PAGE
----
Taking Stock of the Situation

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Image courtesy of Africa at FreeDigitalPhotos.net

Many of you took stock of your situation as the year rolled over from 2014 to 2015.  I used to scoff at the idea of New Year’s resolutions, but I’ve come to realize that the concept has merit and occurs in some ways in the Bible. No, I’m not going to relate my resolutions to you.  You really don’t care about that, I know.  But I do want to share with you about taking stock.

Again the Israelites did evil in the eyes of the Lord, and because they did this evil the Lord gave Eglon king of Moab power over Israel. Getting the Ammonites and Amalekites to join him, Eglon came and attacked Israel, and they took possession of the City of Palms. The Israelites were subject to Eglon king of Moab for eighteen years. Again the Israelites cried out to the Lord, and he gave them a deliverer—Ehud, a left-handed man, the son of Gera the Benjamite.  Judges 3:12-15

I took stock of my situation almost every day during my marriage to an abusive spouse.  I did this in private, usually in the shower because it was the only place I could be alone.  I cried and talked to the walls about how unhappy I was, how I felt trapped, how I wanted out but didn’t know what to do.  These “conversations” were my early attempts at crying out to God.  Later, I learned that my husband heard me during these times, but he never interrupted. I’m shocked as I write that piece of information because the one thing he feared more than anything was the idea that I might leave.

At some point, my taking stock shifted to something more productive.  We had moved to another town where my husband had found a job! I started back to school.  I always did well in school and this time wasn’t different. My confidence and trust in myself started to return.  Plus, I had friends who only knew me.  Friends I could talk to.  I didn’t reveal what was happening, but I dropped hints.  Anyone listening would understand my situation was bad.  One person heard more than the others and told me my family would help me.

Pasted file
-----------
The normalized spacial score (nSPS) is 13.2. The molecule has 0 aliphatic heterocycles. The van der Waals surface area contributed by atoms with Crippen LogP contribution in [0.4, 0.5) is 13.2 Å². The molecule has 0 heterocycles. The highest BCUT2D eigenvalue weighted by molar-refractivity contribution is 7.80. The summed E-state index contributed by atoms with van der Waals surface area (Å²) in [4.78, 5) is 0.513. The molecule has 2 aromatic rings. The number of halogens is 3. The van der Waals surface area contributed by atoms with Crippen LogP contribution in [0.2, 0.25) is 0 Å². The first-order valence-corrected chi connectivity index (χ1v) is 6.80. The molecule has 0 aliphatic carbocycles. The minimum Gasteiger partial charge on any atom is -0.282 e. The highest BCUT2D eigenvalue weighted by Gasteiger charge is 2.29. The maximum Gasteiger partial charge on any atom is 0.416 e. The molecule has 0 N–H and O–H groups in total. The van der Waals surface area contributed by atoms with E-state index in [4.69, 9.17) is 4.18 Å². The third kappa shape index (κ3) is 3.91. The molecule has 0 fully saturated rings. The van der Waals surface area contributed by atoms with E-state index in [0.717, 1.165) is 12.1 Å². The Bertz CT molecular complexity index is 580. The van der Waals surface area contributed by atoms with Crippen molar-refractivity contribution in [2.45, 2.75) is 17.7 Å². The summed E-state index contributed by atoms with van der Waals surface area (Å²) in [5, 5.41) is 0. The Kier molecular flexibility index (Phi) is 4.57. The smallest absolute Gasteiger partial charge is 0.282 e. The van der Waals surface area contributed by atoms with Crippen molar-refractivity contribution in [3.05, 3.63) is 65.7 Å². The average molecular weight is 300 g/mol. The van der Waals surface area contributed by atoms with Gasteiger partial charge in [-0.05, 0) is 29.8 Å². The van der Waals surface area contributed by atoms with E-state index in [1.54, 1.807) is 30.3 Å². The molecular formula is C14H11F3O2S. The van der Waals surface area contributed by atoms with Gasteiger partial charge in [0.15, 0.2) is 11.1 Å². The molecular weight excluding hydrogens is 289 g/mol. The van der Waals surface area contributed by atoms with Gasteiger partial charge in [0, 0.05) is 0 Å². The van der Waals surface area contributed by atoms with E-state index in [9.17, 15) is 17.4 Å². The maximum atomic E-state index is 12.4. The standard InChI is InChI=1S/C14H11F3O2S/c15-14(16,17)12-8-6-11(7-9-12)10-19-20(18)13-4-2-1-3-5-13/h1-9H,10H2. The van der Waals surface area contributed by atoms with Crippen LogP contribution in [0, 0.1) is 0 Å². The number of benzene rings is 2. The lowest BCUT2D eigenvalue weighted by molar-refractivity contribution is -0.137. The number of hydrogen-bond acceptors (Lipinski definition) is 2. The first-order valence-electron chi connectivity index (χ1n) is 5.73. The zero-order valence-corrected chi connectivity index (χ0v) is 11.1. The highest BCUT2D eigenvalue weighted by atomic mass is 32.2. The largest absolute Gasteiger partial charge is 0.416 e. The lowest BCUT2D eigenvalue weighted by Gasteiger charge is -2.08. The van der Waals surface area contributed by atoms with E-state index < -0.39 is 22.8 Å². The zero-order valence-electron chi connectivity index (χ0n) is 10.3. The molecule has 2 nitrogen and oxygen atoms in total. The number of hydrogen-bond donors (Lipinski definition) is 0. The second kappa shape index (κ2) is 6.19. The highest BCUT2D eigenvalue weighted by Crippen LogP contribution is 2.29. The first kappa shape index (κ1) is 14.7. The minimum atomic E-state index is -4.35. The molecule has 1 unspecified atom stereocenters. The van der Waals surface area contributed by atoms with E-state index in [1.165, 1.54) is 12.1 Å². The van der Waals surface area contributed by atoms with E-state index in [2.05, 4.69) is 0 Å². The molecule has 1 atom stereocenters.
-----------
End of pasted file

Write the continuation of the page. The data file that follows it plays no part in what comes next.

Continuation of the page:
This caused me to take stock again and recall something my brother said to me a few weeks before my wedding:  “When he hits you, come home.”

I had forgotten.  At the time, I argued that he would never hit me.

Taking stock, crying out, brought this back to me.  It gave me the courage I needed to consider the possibility that a way out did exist.  It took about a month from that point, but soon I did leave him.

Crying out to God caused many people in the Bible to reconsider their lives.  In the Old Testament, the Israelites do this over and over.  When their lives turned sour and they found themselves in bondage, they took stock and, eventually, cried out to God.  Each time they sought Him, God responded.  I believe He did the same for me.

Do you need to take stock of your life?  Or have you experienced God’s response to your cries before? What help did you receive when taking stock?

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